Australians are justly proud of their food and wine so Wolgan Valley follows a policy of sourcing everything within a 180 km radius of the resort. The chef Anston Fivaz is a South African who has worked in London and Dubai, so he transforms local lamb, beef and seafood into sophisticated dishes. The rate is all inclusive and includes as much food as you can eat plus endless glasses of 15 different local wines (all quite drinkable).
I drove through the Blue Mountains, past the famous Three Sisters rock formation to Sydney (about three hours by car) and to The Darling, the city’s newest trendy hotel, done up in a style that can best be described as Ian Schrager-goes-to-Shanghai. The Darling is Sydney’s happening hotel right now: Leonardo DiCaprio and Tobey Maguire stayed there while filming The Great Gatsby and Slash (formerly of Guns n’ Roses) was in the hotel while I was there. The Darling is part of the Star casino complex which includes a less trendy sister hotel, a high-end arcade (Chanel, Bottega etc.) and a host of fancy restaurants including the first Momofuku (booked solid for weeks) that David Chang has opened outside of New York.
I wrote about Sydney’s dining scene a couple of weeks ago so I won’t say much more except to add that I was disappointed when I ran through the lists of the city’s best restaurants, as rated by local guides and publications, to find so few Indian restaurants represented. Given that I know of so many talented Indian chefs who have emigrated to Australia, I’m a little surprised that they have not caused more of a stir.
Sydney is one of Australia’s most famous cities and, after my four days there, among my favourite cities in the world. I saw it in every way possible – on foot, walking through Paddington and lingering at the Saturday market (like the Camden Market in London); by chopper, flying out to its edges; by speedboat, going out to Manly, Balmain and its other gentrified suburbs; and by seaplane, checking out Bondi beach and hovering over the iconic Harbour Bridge.
I did most of the touristy things including a tour of the Opera House (awesome!) and even took a water-taxi (Sydney is a bit like Venice in the way that you can use water routes to get around) to the zoo, which is perched on a cliff, and is designed in a modern, no-cages style that allows you to see uniquely Australian animals including the Tasmanian devil and the platypus up close. The highlight for me though were the koalas about whom I discovered two things: a) they are not bears by species even though they look like soft toy teddy bears and b) all they do is eat and then sleep for 20 hours out of 24 (my kind of guys!).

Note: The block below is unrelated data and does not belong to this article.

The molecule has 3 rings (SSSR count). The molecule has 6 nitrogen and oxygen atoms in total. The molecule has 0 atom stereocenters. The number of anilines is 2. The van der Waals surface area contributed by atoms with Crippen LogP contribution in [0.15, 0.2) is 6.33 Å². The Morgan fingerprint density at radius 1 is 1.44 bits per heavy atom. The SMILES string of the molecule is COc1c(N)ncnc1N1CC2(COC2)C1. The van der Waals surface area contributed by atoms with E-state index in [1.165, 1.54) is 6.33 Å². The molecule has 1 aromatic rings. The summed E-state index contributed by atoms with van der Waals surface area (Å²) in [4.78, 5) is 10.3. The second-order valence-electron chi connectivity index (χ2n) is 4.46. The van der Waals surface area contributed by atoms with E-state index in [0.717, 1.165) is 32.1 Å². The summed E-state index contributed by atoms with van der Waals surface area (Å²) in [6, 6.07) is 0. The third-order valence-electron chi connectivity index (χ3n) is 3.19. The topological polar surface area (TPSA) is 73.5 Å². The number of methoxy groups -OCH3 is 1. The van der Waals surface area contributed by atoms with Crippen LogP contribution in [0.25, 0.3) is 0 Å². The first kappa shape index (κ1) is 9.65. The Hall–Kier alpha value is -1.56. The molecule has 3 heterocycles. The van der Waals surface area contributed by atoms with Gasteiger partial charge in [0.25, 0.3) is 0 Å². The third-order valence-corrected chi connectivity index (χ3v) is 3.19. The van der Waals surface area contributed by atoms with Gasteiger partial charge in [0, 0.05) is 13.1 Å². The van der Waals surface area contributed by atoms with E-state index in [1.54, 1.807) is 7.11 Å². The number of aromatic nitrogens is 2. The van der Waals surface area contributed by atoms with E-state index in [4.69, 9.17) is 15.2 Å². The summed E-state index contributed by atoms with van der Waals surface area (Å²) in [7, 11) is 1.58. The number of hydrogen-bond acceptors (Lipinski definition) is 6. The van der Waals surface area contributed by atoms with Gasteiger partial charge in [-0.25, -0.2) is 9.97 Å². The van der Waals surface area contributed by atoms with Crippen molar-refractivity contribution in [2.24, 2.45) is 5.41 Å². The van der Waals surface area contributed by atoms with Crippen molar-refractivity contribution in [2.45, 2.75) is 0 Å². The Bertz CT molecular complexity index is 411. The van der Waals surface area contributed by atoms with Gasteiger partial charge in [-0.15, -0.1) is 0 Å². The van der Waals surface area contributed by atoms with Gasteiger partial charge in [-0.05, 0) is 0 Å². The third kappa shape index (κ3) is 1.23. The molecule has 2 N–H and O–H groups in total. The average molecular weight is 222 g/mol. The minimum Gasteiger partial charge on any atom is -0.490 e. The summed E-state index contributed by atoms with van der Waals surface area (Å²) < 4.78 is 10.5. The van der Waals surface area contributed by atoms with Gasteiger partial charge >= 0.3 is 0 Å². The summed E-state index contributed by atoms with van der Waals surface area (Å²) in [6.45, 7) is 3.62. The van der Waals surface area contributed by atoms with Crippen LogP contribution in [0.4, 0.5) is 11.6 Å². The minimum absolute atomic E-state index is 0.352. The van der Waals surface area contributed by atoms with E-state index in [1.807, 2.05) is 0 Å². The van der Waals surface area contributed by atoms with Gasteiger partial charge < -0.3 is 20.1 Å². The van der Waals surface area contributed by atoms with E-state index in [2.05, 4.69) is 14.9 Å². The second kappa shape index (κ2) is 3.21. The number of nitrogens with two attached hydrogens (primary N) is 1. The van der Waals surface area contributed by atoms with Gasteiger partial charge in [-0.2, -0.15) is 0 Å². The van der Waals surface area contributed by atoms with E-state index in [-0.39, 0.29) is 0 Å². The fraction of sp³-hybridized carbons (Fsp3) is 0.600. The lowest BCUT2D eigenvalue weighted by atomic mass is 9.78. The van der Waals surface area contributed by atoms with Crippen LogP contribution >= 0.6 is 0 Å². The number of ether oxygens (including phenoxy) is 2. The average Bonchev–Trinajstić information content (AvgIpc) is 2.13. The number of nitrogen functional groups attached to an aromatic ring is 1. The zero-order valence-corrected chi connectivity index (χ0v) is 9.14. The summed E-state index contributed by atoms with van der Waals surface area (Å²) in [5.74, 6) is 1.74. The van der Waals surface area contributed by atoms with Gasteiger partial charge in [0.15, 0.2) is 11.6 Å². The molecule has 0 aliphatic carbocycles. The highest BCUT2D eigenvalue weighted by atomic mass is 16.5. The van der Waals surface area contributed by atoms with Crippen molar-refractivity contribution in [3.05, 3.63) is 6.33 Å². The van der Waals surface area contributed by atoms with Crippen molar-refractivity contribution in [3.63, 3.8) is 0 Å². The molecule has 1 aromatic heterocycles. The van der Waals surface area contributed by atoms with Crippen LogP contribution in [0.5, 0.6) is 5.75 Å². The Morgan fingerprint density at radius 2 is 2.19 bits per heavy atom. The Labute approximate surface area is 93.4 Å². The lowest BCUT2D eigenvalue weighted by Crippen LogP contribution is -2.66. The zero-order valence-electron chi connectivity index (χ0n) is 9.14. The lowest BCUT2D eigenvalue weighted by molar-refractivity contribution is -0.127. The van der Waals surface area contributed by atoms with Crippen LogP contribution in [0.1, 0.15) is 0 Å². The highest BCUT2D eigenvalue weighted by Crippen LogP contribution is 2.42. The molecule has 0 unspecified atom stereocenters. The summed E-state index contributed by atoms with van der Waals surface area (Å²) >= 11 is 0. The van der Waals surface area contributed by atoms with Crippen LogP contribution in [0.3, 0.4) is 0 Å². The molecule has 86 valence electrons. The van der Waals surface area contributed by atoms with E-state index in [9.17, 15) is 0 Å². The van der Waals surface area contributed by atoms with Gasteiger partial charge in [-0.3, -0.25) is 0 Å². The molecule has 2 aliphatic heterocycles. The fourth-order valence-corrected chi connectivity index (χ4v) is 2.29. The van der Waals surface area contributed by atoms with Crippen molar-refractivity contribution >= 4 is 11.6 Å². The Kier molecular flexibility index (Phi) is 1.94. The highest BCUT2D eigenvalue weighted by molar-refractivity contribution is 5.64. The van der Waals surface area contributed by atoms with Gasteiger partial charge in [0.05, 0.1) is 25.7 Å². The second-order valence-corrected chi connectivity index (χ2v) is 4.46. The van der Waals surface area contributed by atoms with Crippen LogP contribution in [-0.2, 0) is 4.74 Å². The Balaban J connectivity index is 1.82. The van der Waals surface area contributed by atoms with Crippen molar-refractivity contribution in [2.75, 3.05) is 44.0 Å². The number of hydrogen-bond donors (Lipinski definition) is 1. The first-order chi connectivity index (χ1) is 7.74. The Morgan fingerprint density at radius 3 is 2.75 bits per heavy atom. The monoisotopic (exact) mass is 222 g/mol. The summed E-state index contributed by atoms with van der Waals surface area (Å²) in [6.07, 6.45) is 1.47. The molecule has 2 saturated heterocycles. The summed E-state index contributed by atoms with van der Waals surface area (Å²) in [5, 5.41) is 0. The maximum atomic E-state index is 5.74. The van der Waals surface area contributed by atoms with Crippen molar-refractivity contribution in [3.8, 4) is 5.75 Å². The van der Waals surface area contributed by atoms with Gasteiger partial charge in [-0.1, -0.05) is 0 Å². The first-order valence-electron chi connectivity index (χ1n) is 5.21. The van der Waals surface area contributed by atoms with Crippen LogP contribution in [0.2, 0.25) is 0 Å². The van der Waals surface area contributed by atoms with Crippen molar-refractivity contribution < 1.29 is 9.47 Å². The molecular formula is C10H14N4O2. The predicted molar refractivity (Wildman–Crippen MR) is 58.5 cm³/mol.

Sydney is not actually that far from India. If you shop around, the airfare can be lower than the fare to London though the distance is vaster: like India-New York rather than India-Europe. Most airlines will let you break journey in Bangkok, Singapore, Kuala Lumpur or wherever, making it an attractive holiday option.
I flew from Sydney to Hamilton Island, which is the airport used by Hayman Island, one of Australia’s most famous resorts. Hayman was built in the 1950s, has gone through various owners, and has been razed to the ground and rebuilt more than once. The current avatar, which has Malaysian-Chinese owners, is the most sophisticated yet. There is a main building with rooms but there are also several Kerry Hill-designed beach villas. Unlike other resorts, these villas are actually on the beach. You walk five steps from your door and your feet are on the sand.
Hayman is a self-contained resort but unlike similar resorts in the Maldives, for instance, it is a real island, complete with hills, vegetation and wild animals. It does not have Maldives or Hawaii-style water bungalows but it does have a proper beach (not a small strip of sand), a lagoon with clear water and opportunities to go cycling or trekking on the island. (Plus it is cheaper than equivalent Maldives resorts where prices are now sky-high).
The emphasis is on high-end luxury combined with natural beauty. For instance, though airport transfers resemble a cruise in a deluxe yacht, the highlight of each transfer is the number of whales you spot on your way. (I saw two engaged in a courting dance!) The villas themselves are brilliantly designed – possibly the most impressive beach villas I have ever stayed in, with a sense of space, luxury and indoor pools heated to near bath-tub temperatures!
I was only there for a full day but I made the most of it, taking a chopper to Whitehaven beach on a nearby island where the sand was like soft white powder and then to the Great Barrier Reef, a formation in the water that is so extraordinary that I don’t think words can do it justice.
Unusually, for a resort that pays Australian salaries and is bound by Australian trade union rules, Hayman has Asian levels of service that easily match anything you might find in Bali or the Maldives. Plus the resort has several restaurants, ranging from molecular-influenced fine dining to Indian curries, cooked by a chef from Delhi, for anyone who wants them.
I left Australia via Brisbane, a city about which I knew little but which seemed bustling and prosperous. The part I stayed in was full of coffee bars and Japanese restaurants but it is hard to generalise on the basis of one night. I did, however, encounter the best and worst of my trip to Australia. The worst was my hotel, the Brisbane Marriott, possibly one of the most terrible hotels I’ve stayed in for many years and a disgrace to Marriott’s reputation, such as it is.
The best, however, was Esquire, a new restaurant where I had dinner. I’ll write about it at length another time but this was easily the best meal I ate in Australia, better even than the great meals that Sydney’s famous chefs had to offer. How fitting that it should have been my last supper in the country.
Last supper? Well, for this trip, anyway. Now that I’ve discovered Australia. I’m certainly going back.
From HT Brunch, September 23